A federal law signed in 1996 prevents states from taxing IRA distributions taken by a former resident who is now living in another state. This law relates to pensions and some types of deferred compensation as well as IRAs.

Therefore, you might want to consider moving to a low-tax state when it’s time to begin IRA withdrawals or if you plan to convert to a Roth IRA (a taxable event). That’s especially true if you live in a high-tax state.

The key issue: where do you really live, at the time you withdraw money from an IRA or convert to a Roth IRA?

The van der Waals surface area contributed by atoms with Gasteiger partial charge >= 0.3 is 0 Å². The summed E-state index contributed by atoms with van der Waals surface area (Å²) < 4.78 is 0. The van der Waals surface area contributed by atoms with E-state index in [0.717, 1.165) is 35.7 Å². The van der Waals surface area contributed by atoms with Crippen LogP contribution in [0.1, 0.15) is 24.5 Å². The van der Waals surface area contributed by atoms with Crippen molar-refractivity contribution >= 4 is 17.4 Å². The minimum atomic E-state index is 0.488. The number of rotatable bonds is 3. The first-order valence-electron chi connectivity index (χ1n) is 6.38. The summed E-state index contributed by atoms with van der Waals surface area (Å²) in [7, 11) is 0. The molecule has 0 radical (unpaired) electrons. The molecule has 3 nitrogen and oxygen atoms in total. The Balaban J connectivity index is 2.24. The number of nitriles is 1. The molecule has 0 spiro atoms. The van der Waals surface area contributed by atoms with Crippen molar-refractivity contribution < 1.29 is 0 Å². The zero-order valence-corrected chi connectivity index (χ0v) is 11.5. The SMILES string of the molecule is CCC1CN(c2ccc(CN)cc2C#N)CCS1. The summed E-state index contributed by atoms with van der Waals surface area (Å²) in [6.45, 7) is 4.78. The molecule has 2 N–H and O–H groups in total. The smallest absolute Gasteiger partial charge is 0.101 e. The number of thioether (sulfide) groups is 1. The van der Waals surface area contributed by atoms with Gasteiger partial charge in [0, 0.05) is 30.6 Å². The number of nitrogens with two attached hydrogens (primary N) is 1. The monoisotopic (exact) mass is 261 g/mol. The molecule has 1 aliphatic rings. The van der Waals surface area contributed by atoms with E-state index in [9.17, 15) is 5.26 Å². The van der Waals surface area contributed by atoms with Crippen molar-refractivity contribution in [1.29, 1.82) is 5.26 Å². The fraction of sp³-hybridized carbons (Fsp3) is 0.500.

Some people think that it’s a question of where you spend the most time: they assume that someone who spends 180 days a year in a high-tax state and 185 days in a low-tax state is a resident of the low-tax state.

That’s not the case because many factors have to be considered. For example, if you move to a low-tax state but keep your driver’s license, vehicle registrations, voter’s registration, and bank accounts in your old high-tax state, the latter state may claim you as a resident and come after you for taxes.

That goes for all of your income taxes, not just IRA-related taxes, and possibly estate tax. Therefore, if you relocate